Ofqual confirms changes to some GCSEs, AS and A levels next year but not to examinations in RS
NATRE responded last month, to the Ofqual consultation on examinations in 2021. You can read our comments here. Ofqual released their decisions on 3rd August regarding the cohort of students who will be taking their GCSE’s, AS or A levels in 2021. There are a few headlines to report.
1. No change to the assessment arrangements for Religious Studies.
The report stated that there will be no change to the assessments in Religious Studies for the GCSE (short and full course) AS or A level. Thus, students will be assessed in the same manner as previous years.
Ofqual did recognise that:
“Many respondents were concerned about covering all the content, given the lost time and difficulty of covering it in a normal year. This was raised for most subjects at GCSE, AS and at A level.”
“Respondents often suggested this could be addressed through question optionality, which was discussed further below. In some subjects, for example, GCSE Religious Studies and GCSE English Literature, parallels were drawn with GCSE history and respondents urged that similar arrangements were made to enable content sampling in their subject.”
However, Ofqual decided against making changes to Religious Studies.
2. No decisions have been made about the dates for the examinations.
No decisions have yet been made with regards to the dates for the examinations for 2021. It is possible that July will be included in the timetable to allow for more teaching time. The reason for the delay is because Ofqual need to consult with other affected parties before making a decision. As they reported:
“While there was support for delaying the exams, to allow more time for teaching, a number of risks and issues were highlighted in the responses, including concerns about the likely impact on the dates by which the results could then be published. The key decision for Ofqual on the timetable is whether to change our rules to allow the exams boards to offer exams in July 2021 as well as in May and June. However, changes to the exam timetable are not for Ofqual alone. We will work with DfE, the exam boards, colleagues in Wales and Northern Ireland, and higher education to undertake a further analysis of the options the risks and the mitigations before taking a decision.”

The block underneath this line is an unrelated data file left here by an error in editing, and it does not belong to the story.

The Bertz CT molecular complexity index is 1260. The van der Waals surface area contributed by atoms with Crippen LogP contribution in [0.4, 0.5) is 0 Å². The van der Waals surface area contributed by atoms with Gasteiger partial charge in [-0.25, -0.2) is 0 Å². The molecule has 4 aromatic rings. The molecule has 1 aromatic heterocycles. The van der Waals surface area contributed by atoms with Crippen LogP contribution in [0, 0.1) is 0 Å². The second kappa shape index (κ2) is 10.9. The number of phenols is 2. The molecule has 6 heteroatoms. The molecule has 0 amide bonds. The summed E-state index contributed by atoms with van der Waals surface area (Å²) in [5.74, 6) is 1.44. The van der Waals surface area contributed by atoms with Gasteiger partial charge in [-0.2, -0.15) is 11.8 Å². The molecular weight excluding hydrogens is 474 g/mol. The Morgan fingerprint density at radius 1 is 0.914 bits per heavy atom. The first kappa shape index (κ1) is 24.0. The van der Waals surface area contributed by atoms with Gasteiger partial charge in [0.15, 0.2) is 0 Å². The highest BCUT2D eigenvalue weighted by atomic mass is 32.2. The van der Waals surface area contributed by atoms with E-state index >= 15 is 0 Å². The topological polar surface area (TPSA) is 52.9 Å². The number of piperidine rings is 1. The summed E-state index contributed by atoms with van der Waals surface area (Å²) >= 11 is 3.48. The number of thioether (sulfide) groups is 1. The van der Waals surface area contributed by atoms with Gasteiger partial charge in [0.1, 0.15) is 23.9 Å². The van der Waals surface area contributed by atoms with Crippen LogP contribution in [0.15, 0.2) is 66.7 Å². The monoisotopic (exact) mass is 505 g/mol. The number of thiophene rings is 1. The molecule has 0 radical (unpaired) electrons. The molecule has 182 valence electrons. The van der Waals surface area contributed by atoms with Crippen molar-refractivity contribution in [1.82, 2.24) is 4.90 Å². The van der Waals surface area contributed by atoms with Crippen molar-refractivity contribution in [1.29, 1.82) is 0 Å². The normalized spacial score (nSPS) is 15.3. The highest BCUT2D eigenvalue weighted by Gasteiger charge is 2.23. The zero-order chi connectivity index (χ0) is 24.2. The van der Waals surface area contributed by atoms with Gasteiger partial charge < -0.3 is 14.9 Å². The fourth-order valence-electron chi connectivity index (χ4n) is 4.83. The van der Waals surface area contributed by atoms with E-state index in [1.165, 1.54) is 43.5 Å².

3.There will be further information on how student outcomes (i.e. grades) are to be protected.
Ofqual are currently considering how the grades or outcomes of students taking the examinations in 2021 can be protected. They have said:
“The Secretary of State has asked us to advise him in the coming months how we might ensure students’ outcomes are protected through our approach to grading next year, as we did to protect the interests of students who took the reformed qualifications for the first time. Our approach- using statistical predictions to guide the first awards of reformed qualifications- worked well to protect the interests of students taking the reformed qualifications and we will consider its use next year. We did not consult on proposal for grading in summer 2021, but we will provide further information in due course.”
Other related issues:
At the end of July, the Department for Education announced that from September all pupils should return to school. The guidance sets an expectation that “the curriculum should remain broad and ambitious: all pupils continue to be taught a wide range of subjects, maintaining their choices for further study and employment.”
The DfE have advised that when planning for pupils’ return to school in September, subjects should not be removed from the curriculum. In relation to Key Stage 3 the guidance states, “the curriculum should also remain broad from year 7 to year 9 so that the majority of pupils are taught a full range of subjects over the year, including..[..] Religious Education.” Indeed, the suspension of subjects should only occur in “exceptional circumstances” and if this occurs, a school must be able to demonstrate that this is “in the best interests of these pupils and should be subject to discussion with parents during the Autumn term.”
For key stage 4 and 5 the guidance states that, “the vast majority of pupils in year 10 and 11 are expected to continue to study their examination subjects.” A year 11 pupil should only be advised to discontinue a subject in “exceptional circumstances”.
The DfE documentation can be consulted here.
The NATRE summary of the implications of this guidance can be found here.
Nick Gibb's written answer to a Parliamentary question on this subject can be found here.